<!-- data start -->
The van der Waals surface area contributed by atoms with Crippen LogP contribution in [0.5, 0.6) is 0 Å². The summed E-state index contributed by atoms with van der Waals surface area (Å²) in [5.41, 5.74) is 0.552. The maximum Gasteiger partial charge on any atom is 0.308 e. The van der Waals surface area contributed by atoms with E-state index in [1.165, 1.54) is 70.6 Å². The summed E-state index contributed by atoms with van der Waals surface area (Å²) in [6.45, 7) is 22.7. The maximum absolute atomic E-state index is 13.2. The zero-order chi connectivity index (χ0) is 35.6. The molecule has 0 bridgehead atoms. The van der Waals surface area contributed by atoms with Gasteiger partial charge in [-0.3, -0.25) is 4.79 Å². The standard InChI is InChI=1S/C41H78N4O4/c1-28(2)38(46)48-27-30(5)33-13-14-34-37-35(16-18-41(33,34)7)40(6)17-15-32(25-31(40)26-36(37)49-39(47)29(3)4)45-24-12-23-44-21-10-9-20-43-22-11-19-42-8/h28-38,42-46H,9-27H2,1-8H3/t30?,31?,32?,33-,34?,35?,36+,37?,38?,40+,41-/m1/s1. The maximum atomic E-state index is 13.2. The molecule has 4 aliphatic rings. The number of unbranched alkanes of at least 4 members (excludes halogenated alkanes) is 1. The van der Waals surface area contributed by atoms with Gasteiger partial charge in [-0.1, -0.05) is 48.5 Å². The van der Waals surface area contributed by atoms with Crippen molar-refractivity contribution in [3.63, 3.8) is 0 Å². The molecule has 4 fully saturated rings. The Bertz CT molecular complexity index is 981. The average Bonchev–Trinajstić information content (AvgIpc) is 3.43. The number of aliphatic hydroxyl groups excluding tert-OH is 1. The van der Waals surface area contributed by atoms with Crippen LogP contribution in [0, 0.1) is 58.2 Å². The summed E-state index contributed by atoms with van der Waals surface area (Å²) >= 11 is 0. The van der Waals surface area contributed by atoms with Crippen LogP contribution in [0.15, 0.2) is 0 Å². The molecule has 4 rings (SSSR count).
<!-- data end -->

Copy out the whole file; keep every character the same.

The van der Waals surface area contributed by atoms with Crippen LogP contribution in [0.5, 0.6) is 0 Å². The summed E-state index contributed by atoms with van der Waals surface area (Å²) in [5.41, 5.74) is 0.552. The maximum Gasteiger partial charge on any atom is 0.308 e. The van der Waals surface area contributed by atoms with E-state index in [1.165, 1.54) is 70.6 Å². The summed E-state index contributed by atoms with van der Waals surface area (Å²) in [6.45, 7) is 22.7. The maximum absolute atomic E-state index is 13.2. The zero-order chi connectivity index (χ0) is 35.6. The molecule has 0 bridgehead atoms. The van der Waals surface area contributed by atoms with Gasteiger partial charge in [-0.3, -0.25) is 4.79 Å². The standard InChI is InChI=1S/C41H78N4O4/c1-28(2)38(46)48-27-30(5)33-13-14-34-37-35(16-18-41(33,34)7)40(6)17-15-32(25-31(40)26-36(37)49-39(47)29(3)4)45-24-12-23-44-21-10-9-20-43-22-11-19-42-8/h28-38,42-46H,9-27H2,1-8H3/t30?,31?,32?,33-,34?,35?,36+,37?,38?,40+,41-/m1/s1. The maximum atomic E-state index is 13.2. The molecule has 4 aliphatic rings. The number of unbranched alkanes of at least 4 members (excludes halogenated alkanes) is 1. The van der Waals surface area contributed by atoms with Gasteiger partial charge in [-0.1, -0.05) is 48.5 Å². The van der Waals surface area contributed by atoms with Crippen molar-refractivity contribution in [3.63, 3.8) is 0 Å². The molecule has 4 fully saturated rings. The Bertz CT molecular complexity index is 981. The average Bonchev–Trinajstić information content (AvgIpc) is 3.43. The number of aliphatic hydroxyl groups excluding tert-OH is 1. The van der Waals surface area contributed by atoms with Crippen LogP contribution in [0, 0.1) is 58.2 Å². The summed E-state index contributed by atoms with van der Waals surface area (Å²) >= 11 is 0. The van der Waals surface area contributed by atoms with Crippen LogP contribution in [0.15, 0.2) is 0 Å². The molecule has 4 rings (SSSR count).